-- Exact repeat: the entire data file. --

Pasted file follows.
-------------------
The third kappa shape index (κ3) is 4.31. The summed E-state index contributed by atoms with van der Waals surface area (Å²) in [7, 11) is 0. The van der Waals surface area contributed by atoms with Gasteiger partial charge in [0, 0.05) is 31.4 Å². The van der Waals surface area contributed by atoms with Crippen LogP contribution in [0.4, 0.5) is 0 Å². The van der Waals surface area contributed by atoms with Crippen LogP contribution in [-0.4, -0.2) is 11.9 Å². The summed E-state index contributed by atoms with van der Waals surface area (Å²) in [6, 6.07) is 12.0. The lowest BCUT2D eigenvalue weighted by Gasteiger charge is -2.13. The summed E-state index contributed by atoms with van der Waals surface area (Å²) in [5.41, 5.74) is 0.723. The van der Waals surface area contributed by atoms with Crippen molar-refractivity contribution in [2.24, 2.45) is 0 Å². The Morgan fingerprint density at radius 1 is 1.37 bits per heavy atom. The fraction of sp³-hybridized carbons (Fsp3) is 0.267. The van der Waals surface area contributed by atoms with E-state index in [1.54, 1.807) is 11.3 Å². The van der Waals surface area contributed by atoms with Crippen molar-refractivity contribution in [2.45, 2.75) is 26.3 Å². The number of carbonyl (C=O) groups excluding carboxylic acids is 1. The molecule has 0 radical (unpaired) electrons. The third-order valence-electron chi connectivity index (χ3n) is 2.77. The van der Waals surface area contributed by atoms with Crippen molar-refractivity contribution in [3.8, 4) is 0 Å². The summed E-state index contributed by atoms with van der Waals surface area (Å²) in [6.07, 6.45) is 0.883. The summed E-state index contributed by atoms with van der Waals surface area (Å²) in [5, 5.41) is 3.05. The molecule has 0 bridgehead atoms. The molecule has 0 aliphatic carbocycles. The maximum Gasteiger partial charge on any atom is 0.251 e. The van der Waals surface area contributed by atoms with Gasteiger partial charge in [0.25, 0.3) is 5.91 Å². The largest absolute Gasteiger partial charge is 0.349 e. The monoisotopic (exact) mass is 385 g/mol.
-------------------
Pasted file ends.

The third kappa shape index (κ3) is 4.31. The summed E-state index contributed by atoms with van der Waals surface area (Å²) in [7, 11) is 0. The van der Waals surface area contributed by atoms with Gasteiger partial charge in [0, 0.05) is 31.4 Å². The van der Waals surface area contributed by atoms with Crippen LogP contribution in [0.4, 0.5) is 0 Å². The van der Waals surface area contributed by atoms with Crippen LogP contribution in [-0.4, -0.2) is 11.9 Å². The summed E-state index contributed by atoms with van der Waals surface area (Å²) in [6, 6.07) is 12.0. The lowest BCUT2D eigenvalue weighted by Gasteiger charge is -2.13. The summed E-state index contributed by atoms with van der Waals surface area (Å²) in [5.41, 5.74) is 0.723. The van der Waals surface area contributed by atoms with Crippen molar-refractivity contribution in [2.24, 2.45) is 0 Å². The Morgan fingerprint density at radius 1 is 1.37 bits per heavy atom. The fraction of sp³-hybridized carbons (Fsp3) is 0.267. The van der Waals surface area contributed by atoms with E-state index in [1.54, 1.807) is 11.3 Å². The van der Waals surface area contributed by atoms with Crippen molar-refractivity contribution in [2.45, 2.75) is 26.3 Å². The number of carbonyl (C=O) groups excluding carboxylic acids is 1. The molecule has 0 radical (unpaired) electrons. The third-order valence-electron chi connectivity index (χ3n) is 2.77. The van der Waals surface area contributed by atoms with Crippen molar-refractivity contribution in [3.8, 4) is 0 Å². The summed E-state index contributed by atoms with van der Waals surface area (Å²) in [6.07, 6.45) is 0.883. The summed E-state index contributed by atoms with van der Waals surface area (Å²) in [5, 5.41) is 3.05. The molecule has 0 bridgehead atoms. The molecule has 0 aliphatic carbocycles. The maximum Gasteiger partial charge on any atom is 0.251 e. The van der Waals surface area contributed by atoms with Gasteiger partial charge in [0.25, 0.3) is 5.91 Å². The largest absolute Gasteiger partial charge is 0.349 e. The monoisotopic (exact) mass is 385 g/mol.